Osteoporosis & Menopause
Updated: Jun 5
Peak bone mass is usually reached during a woman’s 20s to 30s when the skeleton has stopped growing and bones are at their strongest.
As women go through menopause there is a significant fall in the hormone, oestrogen. Oestrogen is important to new bone production because it supports osteoblasts, which are bone-producing cells. Without oestrogen, osteoblasts can't produce enough new bone, and eventually, osteoclasts (bone-absorbing cells) overpower them. That's why post-menopausal women are at a higher risk of osteoporosis.
Osteoporosis is a normal part of ageing for everyone. It occurs when bones lose minerals, such as calcium, at a faster rate than the body can replace them. Bone density becomes thinner and in severe cases a minor bump can cause a fracture. Some women develop osteoporosis early because of illness. Women with breast cancer are at increased risk of developing osteoporosis because of the treatments used in breast cancer. Treatments can impact directly on oestrogen levels (vital for bone strength), resulting in a reduction in oestrogen and a premature/early menopause.
Osteopenia is essentially lower bone density, where bones have lost some mass and strength. In osteopenia the bone density is between normal bone density and osteoporosis. A woman with osteopenia has a risk of broken bones that is higher than normal, but not as high as with the more severe effects of osteoporosis.
Often the first sign of osteoporosis is a fracture, as osteoporosis causes no symptoms. Some early signs and symptoms that can point toward bone loss are;
Receding gums Your gums can recede if your jaw is losing bone.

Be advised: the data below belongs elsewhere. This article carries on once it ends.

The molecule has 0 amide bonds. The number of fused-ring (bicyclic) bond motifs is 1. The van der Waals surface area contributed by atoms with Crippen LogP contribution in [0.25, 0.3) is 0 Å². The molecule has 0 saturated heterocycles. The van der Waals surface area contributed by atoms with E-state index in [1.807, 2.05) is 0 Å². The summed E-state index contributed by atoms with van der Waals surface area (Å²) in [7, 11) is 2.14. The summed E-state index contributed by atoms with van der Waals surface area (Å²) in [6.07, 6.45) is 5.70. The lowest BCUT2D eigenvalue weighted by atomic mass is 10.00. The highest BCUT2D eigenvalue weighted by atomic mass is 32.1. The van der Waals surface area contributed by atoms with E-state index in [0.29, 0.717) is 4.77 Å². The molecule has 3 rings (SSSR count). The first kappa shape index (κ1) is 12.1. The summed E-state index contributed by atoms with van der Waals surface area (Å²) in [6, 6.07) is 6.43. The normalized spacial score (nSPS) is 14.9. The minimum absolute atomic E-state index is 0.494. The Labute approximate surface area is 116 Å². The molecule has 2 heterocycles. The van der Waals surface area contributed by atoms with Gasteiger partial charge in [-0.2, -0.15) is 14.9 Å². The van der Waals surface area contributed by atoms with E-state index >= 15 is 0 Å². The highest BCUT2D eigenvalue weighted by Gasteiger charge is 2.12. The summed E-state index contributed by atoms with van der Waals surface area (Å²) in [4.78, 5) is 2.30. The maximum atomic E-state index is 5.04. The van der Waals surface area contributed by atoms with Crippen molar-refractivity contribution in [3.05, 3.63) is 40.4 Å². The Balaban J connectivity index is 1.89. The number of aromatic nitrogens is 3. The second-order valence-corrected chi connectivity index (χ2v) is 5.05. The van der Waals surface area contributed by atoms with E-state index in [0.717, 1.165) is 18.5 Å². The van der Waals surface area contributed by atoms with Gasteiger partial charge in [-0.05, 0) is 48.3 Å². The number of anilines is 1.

Weaker grip strength Researchers have found that low handgrip strength was linked to low bone mineral density. In addition, lower grip strength can increase your risk for falls.
Nail strength can signal bone health. But you should also take into consideration outside factors such as swimming, gardening, and other exercises that may affect your nails.
The roles of Vitamin D and Calcium.
Calcium and Vitamin D go hand in hand. Vitamin D is needed for uptake of calcium to the skeleton. Calcium an essential nutrient in healthy bone development. Calcium is also critical for cell function. Our bodies can’t make calcium, if calcium levels decrease, the body will make up for this by taking calcium out of bones and putting it into the blood.
The role of exercise to maintain bone health. Exercise builds and maintains strong bone density. Weight bearing exercise, where you bear your own weight and support your skeleton. This includes fast paced walking (to have an effect on your bones), running, tennis or dancing. High intensity refers to weight bearing exercises that also involves load placed through the skeleton which stimulates bone cell formation. Movements such as during landing or after lifting your own body weight off the ground. Examples include running, skipping, jumping.
“Pilate’s is an ideal form of exercise for osteoporotic clients and for osteoporosis prevention. The exercises are controlled and balanced. Weight bearing can be achieved on the equipment with spring resistance. Working in closed or pseudo closed chain allows for controlled concentric and eccentric loading of the bones.” (J Guest, 2022, BSc Physiotherapy).
Recent studies have also shown that swimming is helpful, since it requires your body to move against the resistance of the water. Physical activity improves muscle strength density to support bones as well as balance and overall fitness, which may assist in reducing the risk of falls and fractures.
Please consult with your GP before beginning any form of exercise. Please use your own judgment with regards to your body's needs as to the suitability of any movement.
Jean Hailes for Women’s Health. Bone health. https://www.jeanhailes.org.au/
Australian Menopause Society. Osteoporosis.
Pilates Alliance of Australasia. Pilates for osteoporosis. 2022.